The Republican-controlled Senate blocked a proposed constitutional amendment to bar same-sex marriage, effectively killing the White House-backed measure for the rest of this year and handing President Bush a big election-year defeat.

The vote was 48 to 50 against bringing the initiative to a vote, 12 short of the 60 needed to limit debate and move toward final action on the amendment. It would have taken a two-thirds majority -- 19 votes more than the GOP had Wednesday -- to pass the amendment itself.

With six Republicans joining nearly all Democrats in blocking the initiative, the vote appeared to cast doubt over how well the marriage issue is likely to play in the president's reelection campaign and many of the closest congressional races.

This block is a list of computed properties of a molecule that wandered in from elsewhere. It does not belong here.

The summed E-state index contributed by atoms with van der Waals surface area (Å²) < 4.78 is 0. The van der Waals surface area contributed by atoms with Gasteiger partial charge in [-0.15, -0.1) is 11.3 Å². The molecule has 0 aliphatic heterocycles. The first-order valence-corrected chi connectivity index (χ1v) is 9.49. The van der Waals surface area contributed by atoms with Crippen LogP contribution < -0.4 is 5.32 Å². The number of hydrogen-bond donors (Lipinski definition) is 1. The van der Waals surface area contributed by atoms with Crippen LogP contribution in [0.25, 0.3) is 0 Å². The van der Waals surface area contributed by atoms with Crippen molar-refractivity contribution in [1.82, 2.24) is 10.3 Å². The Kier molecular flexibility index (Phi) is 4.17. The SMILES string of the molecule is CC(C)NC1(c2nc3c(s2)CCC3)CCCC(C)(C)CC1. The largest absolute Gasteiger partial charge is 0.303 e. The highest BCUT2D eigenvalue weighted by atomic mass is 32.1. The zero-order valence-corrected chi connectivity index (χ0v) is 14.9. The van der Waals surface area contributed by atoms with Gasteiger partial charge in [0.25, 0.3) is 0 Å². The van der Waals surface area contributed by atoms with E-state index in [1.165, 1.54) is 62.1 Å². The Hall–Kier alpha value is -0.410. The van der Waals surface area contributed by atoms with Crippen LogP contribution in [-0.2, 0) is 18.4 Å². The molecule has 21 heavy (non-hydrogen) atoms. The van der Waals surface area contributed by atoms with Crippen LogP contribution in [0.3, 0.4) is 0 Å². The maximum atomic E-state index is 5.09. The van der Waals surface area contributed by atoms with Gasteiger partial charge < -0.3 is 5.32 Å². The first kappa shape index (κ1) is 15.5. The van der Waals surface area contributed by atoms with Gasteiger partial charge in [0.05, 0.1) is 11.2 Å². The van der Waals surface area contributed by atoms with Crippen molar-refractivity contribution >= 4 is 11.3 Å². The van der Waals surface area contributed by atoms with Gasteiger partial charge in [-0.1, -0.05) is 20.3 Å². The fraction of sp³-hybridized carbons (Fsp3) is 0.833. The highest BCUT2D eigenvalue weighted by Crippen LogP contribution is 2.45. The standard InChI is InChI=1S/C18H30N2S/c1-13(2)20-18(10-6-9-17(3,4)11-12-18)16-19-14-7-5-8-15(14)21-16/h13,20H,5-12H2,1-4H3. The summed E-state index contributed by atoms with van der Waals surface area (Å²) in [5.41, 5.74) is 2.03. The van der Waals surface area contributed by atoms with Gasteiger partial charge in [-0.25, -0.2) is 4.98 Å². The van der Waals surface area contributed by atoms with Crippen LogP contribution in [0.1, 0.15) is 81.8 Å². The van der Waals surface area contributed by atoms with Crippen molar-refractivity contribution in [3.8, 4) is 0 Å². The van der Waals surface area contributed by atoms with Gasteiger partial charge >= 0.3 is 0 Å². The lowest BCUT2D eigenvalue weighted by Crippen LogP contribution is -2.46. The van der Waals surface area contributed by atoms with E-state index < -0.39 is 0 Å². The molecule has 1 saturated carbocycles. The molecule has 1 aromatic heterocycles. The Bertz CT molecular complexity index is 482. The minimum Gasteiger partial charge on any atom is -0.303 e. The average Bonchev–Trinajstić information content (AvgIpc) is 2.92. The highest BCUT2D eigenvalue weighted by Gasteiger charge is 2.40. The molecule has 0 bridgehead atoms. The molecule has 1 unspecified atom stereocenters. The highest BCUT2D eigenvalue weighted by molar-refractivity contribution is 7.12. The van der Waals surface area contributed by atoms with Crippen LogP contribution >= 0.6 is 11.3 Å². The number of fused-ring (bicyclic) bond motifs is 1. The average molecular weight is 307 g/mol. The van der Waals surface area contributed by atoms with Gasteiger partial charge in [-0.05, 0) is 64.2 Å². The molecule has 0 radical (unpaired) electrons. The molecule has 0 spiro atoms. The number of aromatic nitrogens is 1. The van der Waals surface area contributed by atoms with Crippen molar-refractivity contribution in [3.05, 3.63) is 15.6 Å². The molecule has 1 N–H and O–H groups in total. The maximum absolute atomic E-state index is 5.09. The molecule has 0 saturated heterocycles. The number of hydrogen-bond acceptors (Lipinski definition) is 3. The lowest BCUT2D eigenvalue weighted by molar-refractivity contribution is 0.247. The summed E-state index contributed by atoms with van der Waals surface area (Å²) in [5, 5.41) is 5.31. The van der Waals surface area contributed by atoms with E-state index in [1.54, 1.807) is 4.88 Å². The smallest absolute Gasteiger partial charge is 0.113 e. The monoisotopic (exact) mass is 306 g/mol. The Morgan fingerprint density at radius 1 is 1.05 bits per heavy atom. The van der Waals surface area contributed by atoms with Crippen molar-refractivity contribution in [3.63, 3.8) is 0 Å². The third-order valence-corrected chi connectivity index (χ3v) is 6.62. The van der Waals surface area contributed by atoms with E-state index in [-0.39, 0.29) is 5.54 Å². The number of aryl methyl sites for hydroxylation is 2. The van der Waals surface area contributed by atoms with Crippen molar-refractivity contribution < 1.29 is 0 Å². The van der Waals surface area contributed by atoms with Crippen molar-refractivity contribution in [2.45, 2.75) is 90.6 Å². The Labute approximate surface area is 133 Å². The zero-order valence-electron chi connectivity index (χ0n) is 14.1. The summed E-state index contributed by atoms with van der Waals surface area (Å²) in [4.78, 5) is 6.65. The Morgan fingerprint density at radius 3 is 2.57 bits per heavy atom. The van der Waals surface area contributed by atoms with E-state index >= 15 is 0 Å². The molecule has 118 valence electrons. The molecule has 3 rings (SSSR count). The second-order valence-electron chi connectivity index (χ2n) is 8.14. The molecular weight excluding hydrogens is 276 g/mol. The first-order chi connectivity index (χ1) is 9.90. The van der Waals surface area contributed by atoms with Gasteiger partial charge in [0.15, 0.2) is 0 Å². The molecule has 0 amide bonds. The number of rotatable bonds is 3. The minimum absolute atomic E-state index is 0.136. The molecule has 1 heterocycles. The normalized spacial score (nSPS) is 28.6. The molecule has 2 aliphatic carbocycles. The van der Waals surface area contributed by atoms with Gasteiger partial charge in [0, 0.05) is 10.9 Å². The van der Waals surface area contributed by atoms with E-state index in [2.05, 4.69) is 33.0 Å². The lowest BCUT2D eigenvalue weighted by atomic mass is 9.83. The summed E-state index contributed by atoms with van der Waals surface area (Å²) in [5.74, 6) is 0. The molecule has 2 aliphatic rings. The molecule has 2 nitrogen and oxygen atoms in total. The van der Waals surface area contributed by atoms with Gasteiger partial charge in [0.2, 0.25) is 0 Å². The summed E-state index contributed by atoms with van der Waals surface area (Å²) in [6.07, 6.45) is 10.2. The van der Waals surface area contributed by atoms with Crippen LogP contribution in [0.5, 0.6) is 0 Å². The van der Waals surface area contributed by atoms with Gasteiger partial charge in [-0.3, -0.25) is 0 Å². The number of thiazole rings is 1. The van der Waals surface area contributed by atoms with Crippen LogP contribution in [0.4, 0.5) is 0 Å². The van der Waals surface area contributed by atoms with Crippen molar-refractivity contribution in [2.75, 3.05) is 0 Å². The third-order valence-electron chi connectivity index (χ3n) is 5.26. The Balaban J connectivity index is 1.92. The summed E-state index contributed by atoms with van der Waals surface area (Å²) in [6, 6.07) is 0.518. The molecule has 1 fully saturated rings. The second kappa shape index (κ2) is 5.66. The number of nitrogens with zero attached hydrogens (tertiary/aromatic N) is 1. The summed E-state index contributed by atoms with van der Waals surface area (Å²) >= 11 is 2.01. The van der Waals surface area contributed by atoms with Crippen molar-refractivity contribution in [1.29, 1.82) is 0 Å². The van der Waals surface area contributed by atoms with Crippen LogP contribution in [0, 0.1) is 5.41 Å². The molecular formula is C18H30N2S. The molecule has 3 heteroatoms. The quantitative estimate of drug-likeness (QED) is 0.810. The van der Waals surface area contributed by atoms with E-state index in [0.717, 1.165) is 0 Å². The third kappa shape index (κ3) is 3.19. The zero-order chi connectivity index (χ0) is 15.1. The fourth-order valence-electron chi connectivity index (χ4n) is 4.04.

Recent opinion polls show that, while a large majority of Americans oppose gay marriage, many oppose amending the Constitution to outlaw the practice.

In a statement, Bush said he was "deeply disappointed" by the Senate vote. "Activist judges and local officials in some parts of the country are not letting up in their efforts to redefine marriage for the rest of America, and neither should defenders of traditional marriage flag in their efforts," he said.

Despite the fact that the Senate vote effectively kills the amendment because it must win support of both houses, the House plans to vote on a similar constitutional proposal in September.

-- Helen Dewar

Singer Pat Boone, with Sen. Rick Santorum (R-Pa.), speaks in favor of the amendment. The proposal fell 12 votes short of the 60 needed to move the legislation forward.